• You are still missing the point: DRM is a fundamentally broken concept. In order to listen to a song your player will need the key to decode it. If the key is on the player itself then someone, somewhere will find a way to get at it and remove the DRM.

      Just because someone has a box of fancy RFID tags does not mean that it will be any easier to listen to your music or manage the DRM. In fact, it just gets more difficult as yet another layer so-called security is added.

      What happens if you lose your RFID
  • RFID Readers & Tags (Score:3, Informative)

    by Tony.Tang (164961) <slashdotNO@SPAMsleek.hn.org> on Tuesday March 22, 2005 @10:33PM (#12019691) Homepage Journal
    RFID readers and tags are here, and they're here to stay -- mainly because they are -oh- so cheap. People often ask, "how can I build one of these things?" And, while I appreciate the coolness of building something like this, the real cool bit about RFID readers & tags is that we can build things with them very very easily.

    Phidgets [phidgets.com] is a company that sells these RFID readers and tags in an "off the shelf" manner. For a mere $90 CDN (almost nothing in USD), you can get a reader plus a whole set of tags (and of course the software to program against it with).

  • This technology is so stupidly cheap some toy company is going to jump all over this.
  • Huh? (Score:5, Informative)

    by _ph1ux_ (216706) on Tuesday March 22, 2005 @11:52PM (#12020314)
    "Since RFID Tags can hold 1Kb of Data?"

    Not all tags are that small, my company makes a series of tags that hold a *considerably* larger data package.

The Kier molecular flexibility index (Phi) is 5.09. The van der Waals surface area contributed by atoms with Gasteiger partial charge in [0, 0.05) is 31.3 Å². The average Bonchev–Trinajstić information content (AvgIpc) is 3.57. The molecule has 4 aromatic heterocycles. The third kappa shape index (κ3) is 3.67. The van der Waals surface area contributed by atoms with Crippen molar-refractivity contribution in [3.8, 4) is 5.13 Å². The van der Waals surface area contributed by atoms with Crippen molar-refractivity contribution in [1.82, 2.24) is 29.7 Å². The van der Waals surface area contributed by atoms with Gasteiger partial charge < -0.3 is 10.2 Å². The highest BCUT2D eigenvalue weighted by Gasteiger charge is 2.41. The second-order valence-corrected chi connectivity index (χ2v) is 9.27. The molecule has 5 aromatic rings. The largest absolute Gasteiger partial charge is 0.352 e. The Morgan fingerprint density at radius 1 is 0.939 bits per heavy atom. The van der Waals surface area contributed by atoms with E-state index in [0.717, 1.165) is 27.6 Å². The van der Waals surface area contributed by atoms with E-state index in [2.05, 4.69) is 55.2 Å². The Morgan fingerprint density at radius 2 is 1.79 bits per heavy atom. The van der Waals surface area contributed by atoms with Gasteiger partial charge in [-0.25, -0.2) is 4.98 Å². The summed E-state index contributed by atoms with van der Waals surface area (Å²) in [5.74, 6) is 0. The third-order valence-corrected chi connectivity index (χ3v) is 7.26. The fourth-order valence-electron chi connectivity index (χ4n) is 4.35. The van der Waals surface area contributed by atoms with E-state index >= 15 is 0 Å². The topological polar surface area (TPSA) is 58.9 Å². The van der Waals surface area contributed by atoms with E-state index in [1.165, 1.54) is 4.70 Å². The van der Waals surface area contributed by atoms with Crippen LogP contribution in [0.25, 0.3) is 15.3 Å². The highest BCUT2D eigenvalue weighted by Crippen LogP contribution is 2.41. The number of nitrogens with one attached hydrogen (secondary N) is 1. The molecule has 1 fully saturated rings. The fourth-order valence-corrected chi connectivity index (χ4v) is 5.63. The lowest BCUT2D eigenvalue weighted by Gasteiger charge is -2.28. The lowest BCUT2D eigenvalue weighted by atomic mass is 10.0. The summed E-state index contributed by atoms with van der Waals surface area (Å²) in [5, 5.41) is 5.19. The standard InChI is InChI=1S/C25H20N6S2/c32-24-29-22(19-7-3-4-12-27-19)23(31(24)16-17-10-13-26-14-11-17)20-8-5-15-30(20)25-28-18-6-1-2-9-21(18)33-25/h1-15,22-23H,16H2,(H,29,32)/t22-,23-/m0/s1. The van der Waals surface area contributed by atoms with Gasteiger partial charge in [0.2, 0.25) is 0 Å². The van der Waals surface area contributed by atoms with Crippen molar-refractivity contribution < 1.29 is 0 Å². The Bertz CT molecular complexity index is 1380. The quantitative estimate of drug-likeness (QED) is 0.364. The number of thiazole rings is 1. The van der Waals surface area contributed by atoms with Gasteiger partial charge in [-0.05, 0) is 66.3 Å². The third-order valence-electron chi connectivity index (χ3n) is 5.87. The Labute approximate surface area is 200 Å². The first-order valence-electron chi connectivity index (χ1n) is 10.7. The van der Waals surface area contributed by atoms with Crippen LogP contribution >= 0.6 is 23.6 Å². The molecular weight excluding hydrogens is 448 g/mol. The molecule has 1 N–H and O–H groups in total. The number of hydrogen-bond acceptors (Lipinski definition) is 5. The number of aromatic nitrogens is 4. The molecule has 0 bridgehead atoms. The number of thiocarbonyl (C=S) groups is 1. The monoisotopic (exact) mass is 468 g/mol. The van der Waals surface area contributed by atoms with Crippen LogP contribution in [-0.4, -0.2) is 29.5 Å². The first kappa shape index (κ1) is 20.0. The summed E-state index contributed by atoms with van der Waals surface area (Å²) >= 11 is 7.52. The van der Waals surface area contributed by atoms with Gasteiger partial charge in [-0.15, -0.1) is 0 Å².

128K and up...
  • by omach (322252)
    I picture Old NSA-Bob working the crowd, gathering who is at the local 2600-meeting using their under-the-skin-RFID-tags.

    Suddenly, from nowere, his spook-gadgets emits strange sounds.

    Yes! Its "Popcorn"!
  • While it's ajoke on slashdot to say "Imagine a beowulfcluster of those", in this case, it could actually make sense.

    Since those tags are produced en masse and you will get them whenever you buy (in the future), it will become trivial to get a huge bunch of them in a short time. Find a way to link them, and you could use them for building your own supercomputer.

    Well, ok, you'll need all your walls covered by them, probably...though I once read they envisaged 16kb per tag, which would make it not all that f
    • The RFID tags aren't processors, how would you make a Beowulf cluster out of them?
      • Which is why 'imagine a beowulf cluster' is a /. joke. :-)

        But clustering is feasable, as is the possibility of equally mass-produced pico-processors (like those envisaged in future 'throw-away' cellular phones). Some (not too far away) day, some nerd is going to build his own box out of these kinds of disgarded waste. And he probably will get a /. article of it too. ;-)

  • by absurdist (758409) on Wednesday March 23, 2005 @06:23AM (#12021902)
    ...are there ANY real hackers out there?

    And no, I'm not talking about 1337 case modders or overclockers. I'm talking about real hackers like this one. Doing hardware and software hacks that are done just for the sheer joy of doing them, and can be done because they CAN.

    Mod me down as flamebait if you will. This is something very cool. Who the hell cares if it's practical. Neither is a machine that can turn ordinary dog biscuits into india ink. But the hack value is enormous.

    (tip o' the pin to Bill Griffith... thanks, Griffy!)

  • But what about just sampling all the tags in one's environment and playing the results as audio? It's got to be at least as good as many of the last century's attempts to redefine music. You could get some nice wind-chime or aeolian-harp effects, or something.
  • The COMMTech chip technology used in Star Wars action figures?

    Scroll down to bottom [swfigures.com]

    Chip H.